Caring Community (Gemilut Chasadim)

The mission of this program is to help Mount Zion Temple members in their moments of need. We reach out to members with an extra helping hand when there is injury, illness, grief or other life stressors.

We provide meals, rides, visitors, and shiva support.

Mount Zion Cares!

How can I get help?

If you are a member of Mount Zion, ask the clergy, staff, or the Caring Community Director directly by phone or e-mail.

How can I volunteer?

If you are a member of Mount Zion, contact the program by email or phone and give us your name, all forms of contact info, desired area of helping (meals, rides, visiting).

Is this help confidential?

It can be. Usually at least one or two lead people in the program must know about it to coordinate delivery of food or transportation. Many people who have used this program have been willing to share their stories.

Personal Stories

From someone who has helped and… been helped!

(Reprinted with permission)

One day a Mount Zion congregant went in for a routine mammogram and within a few hours had a biopsy and was diagnosed with breast cancer. Her surgery was 2 weeks later. She urges all women to keep up with their mammograms. She was contacted by the Caring Community before surgery but declined any immediate help. Six weeks after surgery, after relatives were gone, she and her family accepted help with meals.

Here’s what Sylvia says about this difficult and rewarding experience:

“Being both a volunteer in and a recipient of the Caring Community is an honor and a privilege. I feel that it is such a worthwhile volunteer opportunity to offer a small gesture of support to a family in need. It turns out that being on the receiving end of things is equally an honor and a privilege.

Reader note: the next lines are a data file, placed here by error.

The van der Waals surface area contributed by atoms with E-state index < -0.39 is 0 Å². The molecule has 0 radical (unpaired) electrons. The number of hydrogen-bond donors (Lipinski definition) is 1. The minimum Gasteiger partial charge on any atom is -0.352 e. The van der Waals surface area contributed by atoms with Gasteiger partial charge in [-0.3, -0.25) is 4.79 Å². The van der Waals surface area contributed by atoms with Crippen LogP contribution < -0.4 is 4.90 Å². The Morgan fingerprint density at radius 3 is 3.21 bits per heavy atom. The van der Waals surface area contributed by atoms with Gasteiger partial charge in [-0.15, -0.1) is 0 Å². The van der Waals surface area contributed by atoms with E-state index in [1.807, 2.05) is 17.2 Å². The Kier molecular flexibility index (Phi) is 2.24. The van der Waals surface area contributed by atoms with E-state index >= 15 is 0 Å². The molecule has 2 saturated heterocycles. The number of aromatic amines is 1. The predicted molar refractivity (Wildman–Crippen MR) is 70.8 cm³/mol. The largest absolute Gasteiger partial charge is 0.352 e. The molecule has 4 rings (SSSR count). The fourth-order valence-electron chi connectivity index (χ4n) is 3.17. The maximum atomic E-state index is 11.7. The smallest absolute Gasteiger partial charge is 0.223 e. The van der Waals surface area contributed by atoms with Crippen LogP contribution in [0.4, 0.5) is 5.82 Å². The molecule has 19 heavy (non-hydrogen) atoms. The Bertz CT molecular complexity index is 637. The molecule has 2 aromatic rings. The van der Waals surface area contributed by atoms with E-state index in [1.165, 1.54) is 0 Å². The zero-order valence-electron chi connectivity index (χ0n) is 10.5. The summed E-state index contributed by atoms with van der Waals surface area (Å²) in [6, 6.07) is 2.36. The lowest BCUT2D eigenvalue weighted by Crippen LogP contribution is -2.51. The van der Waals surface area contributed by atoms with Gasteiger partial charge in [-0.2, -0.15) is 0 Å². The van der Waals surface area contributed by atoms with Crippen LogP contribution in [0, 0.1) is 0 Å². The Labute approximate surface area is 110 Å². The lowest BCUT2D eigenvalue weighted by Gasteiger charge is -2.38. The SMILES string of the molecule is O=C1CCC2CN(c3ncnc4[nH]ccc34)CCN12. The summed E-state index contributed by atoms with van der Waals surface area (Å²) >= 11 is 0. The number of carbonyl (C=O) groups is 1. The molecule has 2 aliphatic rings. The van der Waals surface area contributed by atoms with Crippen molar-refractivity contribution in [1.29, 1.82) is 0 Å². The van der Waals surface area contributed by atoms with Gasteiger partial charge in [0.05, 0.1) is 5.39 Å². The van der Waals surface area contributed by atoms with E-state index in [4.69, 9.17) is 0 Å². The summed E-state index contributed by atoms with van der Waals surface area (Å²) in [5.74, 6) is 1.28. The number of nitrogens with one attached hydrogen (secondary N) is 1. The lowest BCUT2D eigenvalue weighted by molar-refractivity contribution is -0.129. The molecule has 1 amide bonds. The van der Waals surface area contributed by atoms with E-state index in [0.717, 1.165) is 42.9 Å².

Such a tremendous burden was lifted off of me while I endured both physical and emotional challenges. To know that most evening meals were willingly and lovingly prepared by temple members, some of whom know nothing more about me beyond the fact that we were in need of some assistance, amazed me.

My husband also felt grateful and at times overwhelmed by the generosity of others toward our family. He is the one who didn’t want to ask for help. I knew things would become difficult for him to manage as time went on, so I told him we needed to ask for help and I also told him that many people are happy to help. He now realizes and understands the importance of help. It made for less stressful evenings at home.

My boys were young and perhaps didn’t realize what was going on exactly, but they do now understand why I sometimes make a meal or two for someone who is sick or simply in need. It is a true lesson for the boys, seeing the kindness of others, when we need it the most.

No one should ever be afraid to ask for help. There is so much help out there, if we simply reach out to one another….”

Anonymous
From someone who has helped…

“I’d like to thank Mount Zion for the opportunity to help a neighbor, a friend and a fellow congregant. We will keep her family in our prayers. I am honored to be a part of such a large loving and caring community.

In this time when so many natural and unnatural catastrophic events surge to tear us apart, I am buoyed by this wonderful outpouring of our Congregation to keep us bound together.”

 
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